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BioMed Research International
Volume 2017, Article ID 9867819, 11 pages
Research Article

The Incorporation of Strontium in a Sodium Alginate Coating on Titanium Surfaces for Improved Biological Properties

1Department of Laboratory Medicine, Tianjin Chest Hospital, Tianjin 300051, China
2School of Laboratory Medicine, Tianjin Medical University, Tianjin 300072, China
3School of Materials Science & Engineering, Tianjin Key Laboratory of Composite and Functional Materials, Tianjin University, Tianjin 300350, China

Correspondence should be addressed to Zhaoyang Li; nc.ude.ujt@ilyz

Received 5 May 2017; Accepted 4 July 2017; Published 3 October 2017

Academic Editor: Adriana Bigi

Copyright © 2017 Ning Yuan et al. This is an open access article distributed under the Creative Commons Attribution License, which permits unrestricted use, distribution, and reproduction in any medium, provided the original work is properly cited.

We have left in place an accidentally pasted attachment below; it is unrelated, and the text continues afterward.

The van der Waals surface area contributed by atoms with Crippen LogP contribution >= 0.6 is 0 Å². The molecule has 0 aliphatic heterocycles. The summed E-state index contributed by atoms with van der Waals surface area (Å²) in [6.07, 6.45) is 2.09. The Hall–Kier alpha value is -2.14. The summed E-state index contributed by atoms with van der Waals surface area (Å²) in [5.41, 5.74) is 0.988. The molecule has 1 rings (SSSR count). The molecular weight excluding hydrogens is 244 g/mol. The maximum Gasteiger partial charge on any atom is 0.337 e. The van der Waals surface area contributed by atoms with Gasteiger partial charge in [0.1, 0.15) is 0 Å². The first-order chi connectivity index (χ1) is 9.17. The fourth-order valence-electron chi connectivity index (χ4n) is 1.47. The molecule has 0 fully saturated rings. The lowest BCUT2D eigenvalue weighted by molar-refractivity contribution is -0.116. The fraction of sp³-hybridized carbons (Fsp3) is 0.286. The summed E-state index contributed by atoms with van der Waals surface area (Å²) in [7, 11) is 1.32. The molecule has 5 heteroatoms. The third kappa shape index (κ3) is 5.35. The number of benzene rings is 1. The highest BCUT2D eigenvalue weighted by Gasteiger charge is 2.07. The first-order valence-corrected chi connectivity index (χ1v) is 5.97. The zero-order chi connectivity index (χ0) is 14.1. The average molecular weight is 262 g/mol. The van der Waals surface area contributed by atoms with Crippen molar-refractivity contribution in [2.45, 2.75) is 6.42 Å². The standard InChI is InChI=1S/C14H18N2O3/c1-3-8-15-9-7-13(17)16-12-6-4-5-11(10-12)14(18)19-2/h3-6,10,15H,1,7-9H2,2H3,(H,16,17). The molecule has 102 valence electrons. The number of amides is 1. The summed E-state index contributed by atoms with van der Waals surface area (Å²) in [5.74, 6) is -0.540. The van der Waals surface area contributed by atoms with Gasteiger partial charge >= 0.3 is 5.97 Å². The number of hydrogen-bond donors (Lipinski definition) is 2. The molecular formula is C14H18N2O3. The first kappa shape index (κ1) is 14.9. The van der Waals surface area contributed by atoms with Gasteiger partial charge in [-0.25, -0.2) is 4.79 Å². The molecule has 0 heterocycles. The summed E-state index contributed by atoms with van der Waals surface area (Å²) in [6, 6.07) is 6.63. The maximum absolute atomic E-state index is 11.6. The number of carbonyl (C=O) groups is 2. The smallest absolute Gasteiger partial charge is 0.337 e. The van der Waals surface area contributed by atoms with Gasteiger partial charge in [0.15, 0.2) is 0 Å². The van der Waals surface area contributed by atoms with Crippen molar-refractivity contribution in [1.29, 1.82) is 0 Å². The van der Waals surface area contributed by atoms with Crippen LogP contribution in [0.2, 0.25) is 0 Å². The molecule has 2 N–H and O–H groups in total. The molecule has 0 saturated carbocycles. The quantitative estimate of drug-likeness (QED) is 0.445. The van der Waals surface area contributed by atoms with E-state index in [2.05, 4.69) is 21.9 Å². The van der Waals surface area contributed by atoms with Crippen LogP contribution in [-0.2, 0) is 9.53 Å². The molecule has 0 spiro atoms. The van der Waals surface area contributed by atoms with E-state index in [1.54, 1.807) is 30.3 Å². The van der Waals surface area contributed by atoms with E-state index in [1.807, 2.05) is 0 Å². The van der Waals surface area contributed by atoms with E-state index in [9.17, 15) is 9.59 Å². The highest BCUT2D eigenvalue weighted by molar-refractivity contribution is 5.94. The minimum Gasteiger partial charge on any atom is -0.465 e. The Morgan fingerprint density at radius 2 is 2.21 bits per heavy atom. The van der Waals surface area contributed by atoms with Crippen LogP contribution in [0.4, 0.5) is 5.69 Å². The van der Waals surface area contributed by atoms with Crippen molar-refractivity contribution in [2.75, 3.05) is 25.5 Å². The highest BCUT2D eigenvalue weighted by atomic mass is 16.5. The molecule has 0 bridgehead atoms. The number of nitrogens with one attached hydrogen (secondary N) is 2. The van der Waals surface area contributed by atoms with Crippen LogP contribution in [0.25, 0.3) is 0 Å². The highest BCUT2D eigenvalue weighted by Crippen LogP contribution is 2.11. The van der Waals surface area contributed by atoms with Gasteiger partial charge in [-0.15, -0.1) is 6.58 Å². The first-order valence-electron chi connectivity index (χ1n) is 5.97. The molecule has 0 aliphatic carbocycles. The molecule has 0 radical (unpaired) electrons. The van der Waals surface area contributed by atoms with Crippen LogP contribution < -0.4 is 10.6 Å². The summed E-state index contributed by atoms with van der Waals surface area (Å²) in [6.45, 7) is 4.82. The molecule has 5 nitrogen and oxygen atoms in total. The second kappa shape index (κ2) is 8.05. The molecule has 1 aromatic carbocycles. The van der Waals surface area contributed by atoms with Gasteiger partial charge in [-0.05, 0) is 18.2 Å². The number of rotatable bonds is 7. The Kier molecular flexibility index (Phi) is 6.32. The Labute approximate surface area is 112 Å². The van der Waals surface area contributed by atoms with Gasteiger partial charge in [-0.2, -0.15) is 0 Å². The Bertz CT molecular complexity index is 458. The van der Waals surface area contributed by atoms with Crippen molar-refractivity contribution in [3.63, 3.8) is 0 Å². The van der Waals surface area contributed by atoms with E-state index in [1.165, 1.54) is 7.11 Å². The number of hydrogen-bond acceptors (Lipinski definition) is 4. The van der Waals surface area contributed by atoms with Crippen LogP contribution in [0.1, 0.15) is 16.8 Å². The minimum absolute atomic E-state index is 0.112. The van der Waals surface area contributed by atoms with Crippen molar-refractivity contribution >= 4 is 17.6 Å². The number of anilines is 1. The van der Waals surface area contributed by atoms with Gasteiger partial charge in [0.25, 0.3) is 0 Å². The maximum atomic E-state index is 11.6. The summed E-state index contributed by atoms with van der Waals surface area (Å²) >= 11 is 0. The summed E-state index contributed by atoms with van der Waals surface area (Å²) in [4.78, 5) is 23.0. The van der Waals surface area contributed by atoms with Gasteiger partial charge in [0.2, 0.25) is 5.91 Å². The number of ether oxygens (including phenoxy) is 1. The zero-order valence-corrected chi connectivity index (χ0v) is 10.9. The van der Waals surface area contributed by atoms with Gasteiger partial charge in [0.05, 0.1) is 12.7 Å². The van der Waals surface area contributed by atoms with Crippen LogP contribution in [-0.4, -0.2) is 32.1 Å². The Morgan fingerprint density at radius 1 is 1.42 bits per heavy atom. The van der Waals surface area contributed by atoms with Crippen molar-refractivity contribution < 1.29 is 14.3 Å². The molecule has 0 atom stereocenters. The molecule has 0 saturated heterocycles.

Orthopedic implant failure is mainly attributed to the poor bonding of the implant to bone tissue. An effective approach to minimize the implant failure would be modifying the surface of the implant. Strontium (Sr) can stimulate the proliferation and differentiation of osteoblasts and reduce the activity of osteoclasts. In this study, a titanium (Ti) surface was successively functionalized by covalently grafting dopamine, sodium alginate (SA), and Sr2+ via the electrostatic immobilization method. The as-prepared coatings on the Ti surface were characterized by using scanning electron microscopy (SEM), X-ray photoelectron spectroscopy (XPS), Fourier transform infrared spectroscopy (FT-IR), and contact angle. The results indicated that the Sr-incorporated coatings were successfully prepared and that Sr distributed uniformly on the surface. A long-lasting and sustained Sr release had been observed in Sr2+ release studies. The Ti/DOPA/SA/Sr exhibited little cytotoxicity and a robust effect of Sr incorporation on the adhesion and spreading of MG63 cells. The proliferation and alkaline phosphatase (ALP) activity of MG63 cells were enhanced by immobilizing Sr2+ on the SA-grafted Ti. The Sr-containing coatings, which displayed excellent biocompatibility and osteogenic activity, may provide a promising solution for promoting the tissue integration of implants.